To stimulate the circulation of European music, ESNS initiated the European Talent Exchange Program (ETEP) in 2003. This program commits the participating European festivals to book at least one band from the ESNS line-up, thus providing bands with the opportunity to play outside of their home country. Another part of the ESNS festivities is the annual presentation of the European Border Breakers Awards (EBBA), which celebrates artists who have been successful outside of their (EU) home country. Also, ESNS organizes the European Production and Innovation Conference (EPIC), which specifically focuses on innovation through international collaboration.

Due to this multi-faceted international approach ESNS is not about standardization or afb-3fixed expectations (or it has to be the expectation of being surprised). Rather, its continuing quest for the distribution of European artists and repertoire as well as its focus on innovation makes the ESNS festival a dynamic cultural laboratory. Echoing the utopian message of the Edinburgh Festival, ESNS offers a contemporary platform to celebrate diversity, to feed our curiosity, and learn more about European music culture. In short, it is a site for research rather than recognition. I’ll soon see what other surprises it has to offer as it will serve as the main case study for my festival research in the coming years.

Rob Ahlers (1976) studied drums at the Prince Claus Conservatory in Groningen (BA) and Arts, Culture and Media (MA) at the University of Groningen. He is currently working on his PhD in the field of popular music studies at the ICOG research institute (Faculty of Arts), University of Groningen.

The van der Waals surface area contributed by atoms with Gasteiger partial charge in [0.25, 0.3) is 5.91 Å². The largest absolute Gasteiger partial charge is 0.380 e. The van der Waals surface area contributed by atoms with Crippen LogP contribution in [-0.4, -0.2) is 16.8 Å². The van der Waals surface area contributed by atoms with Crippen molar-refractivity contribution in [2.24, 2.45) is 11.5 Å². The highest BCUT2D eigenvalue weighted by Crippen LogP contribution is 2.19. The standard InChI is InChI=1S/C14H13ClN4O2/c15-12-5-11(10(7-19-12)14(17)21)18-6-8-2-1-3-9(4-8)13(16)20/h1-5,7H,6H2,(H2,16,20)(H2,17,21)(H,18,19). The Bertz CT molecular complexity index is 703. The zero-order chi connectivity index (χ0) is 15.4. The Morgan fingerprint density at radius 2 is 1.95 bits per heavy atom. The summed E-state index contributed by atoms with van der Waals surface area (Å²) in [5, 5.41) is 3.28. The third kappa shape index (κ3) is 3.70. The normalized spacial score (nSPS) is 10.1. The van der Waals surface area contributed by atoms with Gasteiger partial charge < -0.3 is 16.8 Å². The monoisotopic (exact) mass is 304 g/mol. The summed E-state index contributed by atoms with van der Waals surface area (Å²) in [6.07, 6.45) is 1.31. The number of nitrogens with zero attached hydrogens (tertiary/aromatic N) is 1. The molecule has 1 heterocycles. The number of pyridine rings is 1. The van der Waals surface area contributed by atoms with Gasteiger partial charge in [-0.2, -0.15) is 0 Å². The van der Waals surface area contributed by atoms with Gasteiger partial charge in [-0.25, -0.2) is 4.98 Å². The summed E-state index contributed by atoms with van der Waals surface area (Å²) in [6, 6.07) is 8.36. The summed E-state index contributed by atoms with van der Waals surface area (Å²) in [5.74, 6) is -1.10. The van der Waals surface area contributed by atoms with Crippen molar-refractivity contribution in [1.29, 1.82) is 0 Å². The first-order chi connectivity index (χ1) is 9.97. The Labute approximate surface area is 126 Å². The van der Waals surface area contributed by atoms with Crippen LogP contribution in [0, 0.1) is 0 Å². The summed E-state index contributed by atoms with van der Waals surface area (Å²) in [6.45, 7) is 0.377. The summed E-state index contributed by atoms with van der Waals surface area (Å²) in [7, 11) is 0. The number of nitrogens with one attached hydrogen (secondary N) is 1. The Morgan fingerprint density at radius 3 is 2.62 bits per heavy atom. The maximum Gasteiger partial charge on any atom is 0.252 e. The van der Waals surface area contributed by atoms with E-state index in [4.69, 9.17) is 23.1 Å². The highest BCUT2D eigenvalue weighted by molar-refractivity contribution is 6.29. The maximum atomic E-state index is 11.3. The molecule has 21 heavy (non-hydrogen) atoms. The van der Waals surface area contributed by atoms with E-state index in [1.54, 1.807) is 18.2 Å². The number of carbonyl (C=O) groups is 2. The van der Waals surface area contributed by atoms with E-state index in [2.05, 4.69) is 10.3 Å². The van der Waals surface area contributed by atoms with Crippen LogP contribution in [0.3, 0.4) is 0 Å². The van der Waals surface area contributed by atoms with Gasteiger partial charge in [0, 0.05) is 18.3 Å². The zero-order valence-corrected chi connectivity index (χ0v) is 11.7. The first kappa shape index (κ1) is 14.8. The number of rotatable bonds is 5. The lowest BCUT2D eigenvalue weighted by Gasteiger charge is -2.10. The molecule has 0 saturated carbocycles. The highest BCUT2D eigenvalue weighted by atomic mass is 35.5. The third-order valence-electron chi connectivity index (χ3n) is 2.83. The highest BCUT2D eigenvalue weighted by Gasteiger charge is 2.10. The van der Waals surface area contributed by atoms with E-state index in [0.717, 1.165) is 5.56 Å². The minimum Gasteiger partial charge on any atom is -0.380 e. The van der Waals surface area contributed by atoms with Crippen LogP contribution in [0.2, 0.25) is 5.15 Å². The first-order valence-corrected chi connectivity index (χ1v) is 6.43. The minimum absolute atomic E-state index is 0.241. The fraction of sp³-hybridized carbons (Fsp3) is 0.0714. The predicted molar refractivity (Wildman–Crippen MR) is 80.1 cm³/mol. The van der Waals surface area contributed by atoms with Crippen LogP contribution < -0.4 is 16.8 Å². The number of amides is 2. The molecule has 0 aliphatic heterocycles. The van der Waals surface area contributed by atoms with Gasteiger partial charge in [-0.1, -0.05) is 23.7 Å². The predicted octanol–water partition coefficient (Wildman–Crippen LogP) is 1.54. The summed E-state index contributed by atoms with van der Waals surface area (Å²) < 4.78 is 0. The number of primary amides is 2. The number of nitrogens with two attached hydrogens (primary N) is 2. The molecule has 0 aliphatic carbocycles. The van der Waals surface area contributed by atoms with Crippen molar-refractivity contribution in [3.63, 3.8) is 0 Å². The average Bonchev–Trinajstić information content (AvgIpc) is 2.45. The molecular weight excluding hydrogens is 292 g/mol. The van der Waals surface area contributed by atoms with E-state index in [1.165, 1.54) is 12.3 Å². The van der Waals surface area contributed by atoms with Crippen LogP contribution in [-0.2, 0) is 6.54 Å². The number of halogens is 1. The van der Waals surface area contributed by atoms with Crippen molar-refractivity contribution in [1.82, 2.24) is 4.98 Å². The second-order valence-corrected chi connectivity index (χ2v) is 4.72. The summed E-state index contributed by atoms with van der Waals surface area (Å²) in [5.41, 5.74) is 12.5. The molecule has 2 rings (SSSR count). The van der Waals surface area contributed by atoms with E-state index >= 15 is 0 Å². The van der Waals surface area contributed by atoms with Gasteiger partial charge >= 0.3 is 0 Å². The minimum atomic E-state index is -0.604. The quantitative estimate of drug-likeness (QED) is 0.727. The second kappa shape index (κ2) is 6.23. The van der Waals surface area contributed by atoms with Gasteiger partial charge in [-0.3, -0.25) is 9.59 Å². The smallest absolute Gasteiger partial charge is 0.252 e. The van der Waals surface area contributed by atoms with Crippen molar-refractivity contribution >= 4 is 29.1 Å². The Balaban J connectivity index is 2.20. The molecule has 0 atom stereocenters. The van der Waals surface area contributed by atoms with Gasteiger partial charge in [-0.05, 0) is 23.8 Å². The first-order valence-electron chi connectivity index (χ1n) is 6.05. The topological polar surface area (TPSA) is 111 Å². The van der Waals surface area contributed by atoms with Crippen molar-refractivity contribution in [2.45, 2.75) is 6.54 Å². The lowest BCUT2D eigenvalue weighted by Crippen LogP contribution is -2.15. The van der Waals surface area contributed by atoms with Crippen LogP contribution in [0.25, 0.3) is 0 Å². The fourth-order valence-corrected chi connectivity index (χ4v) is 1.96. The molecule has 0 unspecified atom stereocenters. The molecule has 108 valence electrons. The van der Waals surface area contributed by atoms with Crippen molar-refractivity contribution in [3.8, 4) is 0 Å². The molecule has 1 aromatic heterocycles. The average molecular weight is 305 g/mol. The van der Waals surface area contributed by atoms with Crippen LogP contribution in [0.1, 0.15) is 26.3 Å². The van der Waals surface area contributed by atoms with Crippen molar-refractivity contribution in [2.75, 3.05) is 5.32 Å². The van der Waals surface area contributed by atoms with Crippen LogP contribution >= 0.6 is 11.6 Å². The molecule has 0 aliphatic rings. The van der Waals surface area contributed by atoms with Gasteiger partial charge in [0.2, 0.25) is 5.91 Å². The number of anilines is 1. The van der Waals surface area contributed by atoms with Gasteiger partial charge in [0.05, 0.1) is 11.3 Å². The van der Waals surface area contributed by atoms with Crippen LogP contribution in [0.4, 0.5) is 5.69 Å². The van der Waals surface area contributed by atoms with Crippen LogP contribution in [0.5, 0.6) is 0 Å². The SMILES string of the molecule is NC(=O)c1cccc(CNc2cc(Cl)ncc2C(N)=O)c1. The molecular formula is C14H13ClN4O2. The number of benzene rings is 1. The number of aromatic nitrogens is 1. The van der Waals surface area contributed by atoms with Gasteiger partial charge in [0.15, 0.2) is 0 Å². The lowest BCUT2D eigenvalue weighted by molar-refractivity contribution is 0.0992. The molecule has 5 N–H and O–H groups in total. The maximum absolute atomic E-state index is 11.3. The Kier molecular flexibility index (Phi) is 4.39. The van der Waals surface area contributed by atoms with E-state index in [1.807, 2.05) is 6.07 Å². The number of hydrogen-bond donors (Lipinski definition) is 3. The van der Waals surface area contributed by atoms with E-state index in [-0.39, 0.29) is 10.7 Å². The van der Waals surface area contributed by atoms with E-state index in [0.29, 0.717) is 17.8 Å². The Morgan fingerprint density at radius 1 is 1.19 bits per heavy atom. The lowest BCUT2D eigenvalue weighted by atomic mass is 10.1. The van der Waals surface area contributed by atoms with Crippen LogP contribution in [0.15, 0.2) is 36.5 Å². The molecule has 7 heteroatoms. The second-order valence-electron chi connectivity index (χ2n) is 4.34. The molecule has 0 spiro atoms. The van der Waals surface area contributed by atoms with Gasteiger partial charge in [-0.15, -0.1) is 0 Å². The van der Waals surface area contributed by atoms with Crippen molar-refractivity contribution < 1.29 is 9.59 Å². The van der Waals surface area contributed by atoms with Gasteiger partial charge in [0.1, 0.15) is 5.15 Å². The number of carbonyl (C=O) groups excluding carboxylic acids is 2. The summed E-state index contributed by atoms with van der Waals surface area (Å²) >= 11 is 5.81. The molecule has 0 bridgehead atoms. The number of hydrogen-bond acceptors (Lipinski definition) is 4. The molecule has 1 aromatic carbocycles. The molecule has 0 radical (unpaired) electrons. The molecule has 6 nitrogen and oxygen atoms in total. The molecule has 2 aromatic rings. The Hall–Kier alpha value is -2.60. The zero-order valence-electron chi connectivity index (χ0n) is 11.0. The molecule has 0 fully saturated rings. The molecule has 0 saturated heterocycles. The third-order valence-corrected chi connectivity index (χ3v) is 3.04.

A Dancing Museum

by Carmen van Bruggen 

‘It is time to see, to make visible and bring alive the moving bodies of a culture’

Boris Charmatz in Manifesto for a Dancing Museum.

She wears dirty sneakers, blue Adidas sweatpants and a simple grey t-shirt. Her outfit, however, reveals nothing of the styles she dances: Russian Folkdance and ballet. It has a brilliant effect, the banging of her sport shoes on the museum floor, while she plays both the male and female roles of classical pieces. Of course she is a contemporary dancer. She does whatever she wants. She mixes styles, appropriates any role and enjoys the absence of any clear dance rules. Continue reading “A Dancing Museum”

Virtual Reality Experience of Reading

In reading, a lonely quiet concert is given to our minds; all our mental faculties will be present in this symphonic exaltation.

Stéphane Mallarmé

With this quote in mind, how much has the experience of reading changed over time and what does the experience look like in the age of digital technologies? Continue reading “Virtual Reality Experience of Reading”

“The Knowledge of the Curator”: The Experience of a Sponge in a Pressure-Cooker

by Daphne Verberg

How do you exhibit a prayer nut (a micro-carving the size of – you guessed it – a nut!) in the daily hustle and bustle of the Rijksmuseum? And how do you display fashion design whose tactility makes visitors want to reach out and touch it, although they are not allowed to? Or what are art lovers looking for when they gaze at a masterpiece? Do they want to know the personal stories of Marten en Oopjen or are they trying to comprehend the virtuosity of Rembrandt? Continue reading ““The Knowledge of the Curator”: The Experience of a Sponge in a Pressure-Cooker”